Tuesday, March 30, 2010
Wednesday, March 24, 2010
The pain, the tears, the stress, I will endure it for this little boy. I wish I could accurately describe the magnitude of the joy in my heart as I sit here and type.
We walked into the small ward at the hospital this morning to see Gerald receiving his first dose of chemotherapy. Michael got his right after.
In the moment Gerald sleepily reached out his hand in greeting and smiled shyly in response to a kiss on the forehead, I knew I was right where I was supposed to be.
This face represents why my life looks different than some peoples, why I stay here in Africa. This smile lessens the pain of only seeing my family once a year. This face speaks of Gods goodness and His beautiful plan. I find comfort, solace, peace, affirmation, love, and raw, true joy in this face.
This little boy has just as much worth as any of us. He should receive the results of our best efforts. He is deserving of every ounce of stress and heartache. He is worth the work, the hours of research. He is more than enough of a reason to give up the world and follow Jesus. I gladly die to my own will, to my own comforts, all for this smile.
"Each one of them is Jesus in disguise" - Mother Theresa
9 I took you from the ends of the earth,
from its farthest corners I called you.
I said, 'You are my servant';
I have chosen you and have not rejected you.
10 So do not fear, for I am with you;
do not be dismayed, for I am your God.
I will strengthen you and help you;
I will uphold you with my righteous right hand.
but there is none;
their tongues are parched with thirst.
But I the LORD will answer them;
I, the God of Israel, will not forsake them.
Monday, March 22, 2010
I had worked for a few hundred hours preparing for the Burkitt's program. My excitement grew, I knew the kids would show up, there was no way God would prepare us and not deliver.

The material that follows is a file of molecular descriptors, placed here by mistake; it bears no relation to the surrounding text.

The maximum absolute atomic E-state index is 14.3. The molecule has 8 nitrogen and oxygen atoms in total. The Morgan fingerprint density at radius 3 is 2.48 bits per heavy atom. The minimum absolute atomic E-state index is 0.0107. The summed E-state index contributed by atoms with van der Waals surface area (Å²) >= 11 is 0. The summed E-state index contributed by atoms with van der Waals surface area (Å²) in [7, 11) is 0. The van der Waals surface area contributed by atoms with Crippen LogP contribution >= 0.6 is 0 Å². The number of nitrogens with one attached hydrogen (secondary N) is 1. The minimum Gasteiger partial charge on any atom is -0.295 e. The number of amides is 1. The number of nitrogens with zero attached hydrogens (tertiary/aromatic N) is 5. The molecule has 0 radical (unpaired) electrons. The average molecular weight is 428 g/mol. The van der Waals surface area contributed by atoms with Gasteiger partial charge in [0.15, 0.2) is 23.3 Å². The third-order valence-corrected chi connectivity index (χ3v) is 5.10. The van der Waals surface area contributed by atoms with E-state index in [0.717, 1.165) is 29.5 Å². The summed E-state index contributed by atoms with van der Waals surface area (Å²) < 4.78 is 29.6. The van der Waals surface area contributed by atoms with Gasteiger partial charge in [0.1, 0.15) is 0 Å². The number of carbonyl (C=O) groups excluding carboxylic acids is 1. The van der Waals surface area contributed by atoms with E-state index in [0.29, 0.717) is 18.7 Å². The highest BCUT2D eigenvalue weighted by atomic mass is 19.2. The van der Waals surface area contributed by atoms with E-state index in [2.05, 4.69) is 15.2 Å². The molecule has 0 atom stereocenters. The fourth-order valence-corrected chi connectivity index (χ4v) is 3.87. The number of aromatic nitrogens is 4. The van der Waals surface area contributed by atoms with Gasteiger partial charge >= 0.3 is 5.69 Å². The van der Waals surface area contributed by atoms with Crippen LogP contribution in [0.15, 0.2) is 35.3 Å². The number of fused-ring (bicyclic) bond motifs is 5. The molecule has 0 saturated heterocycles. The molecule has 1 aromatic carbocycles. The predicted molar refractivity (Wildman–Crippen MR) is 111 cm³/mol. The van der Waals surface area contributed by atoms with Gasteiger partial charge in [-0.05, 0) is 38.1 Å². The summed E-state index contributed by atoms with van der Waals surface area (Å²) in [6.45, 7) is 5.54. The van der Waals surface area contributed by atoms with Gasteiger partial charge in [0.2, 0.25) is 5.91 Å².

Or maybe I was wrong...
Last week there were no kids. I got an email that the chemotherapy had arrived on board. Great, but we have no kids, no contact at the hospital (I'll spare you of those incredibly annoying details. Basically we were trying to set up an appointment with a 'director' who doesn't exist. Moving on)
Last Monday I had a day where I put it all out there.
Ok, God. If all that wasn't for this year, if the inpatient aspect of treating the kids on the ward isn't meant to be, its ok. I trust your plan. Just show me though, because I'm slightly confused about why I am all the way in Africa, sitting and having some 'quiet' time.
Although I didn't use the 'b' word I have a feeling God already knew that one.
Wednesday I get a page to call the dental clinic. A little boy had accompanied his uncle who needed some fillings for his cavities. The dentist (who happens to be my friend and has heard my spiel on Burkitt's) saw the boy and assumed he was the patient. When he didn't sit in her chair she investigated further, thank God she did. Within hours the boy and his uncle were on the way to the ship with a biopsy scheduled for Thursday. I grabbed a translator and we set off for the gate to meet them and bring them through the secured gates. The boy arrived and a random man called him over.
"Why has this boy not gotten treatment?" He implied
Who are you? (I said in my head)
"We're working on it, we are doing a biopsy tomorrow" I politely responded.
Turns out he was a local surgeon. Thankfully I had kept my earlier question to myself
"Do you treat Burkitt's in your hospital. If we diagnose him tomorrow can we bring him to you?"
"Yes, you should be our partner"
Ah, yup. I think that would work.
The conversation was slightly different, but I will keep it short for your sake.
And so the story of Gerald was born, and our relationship with the local government hospital as well.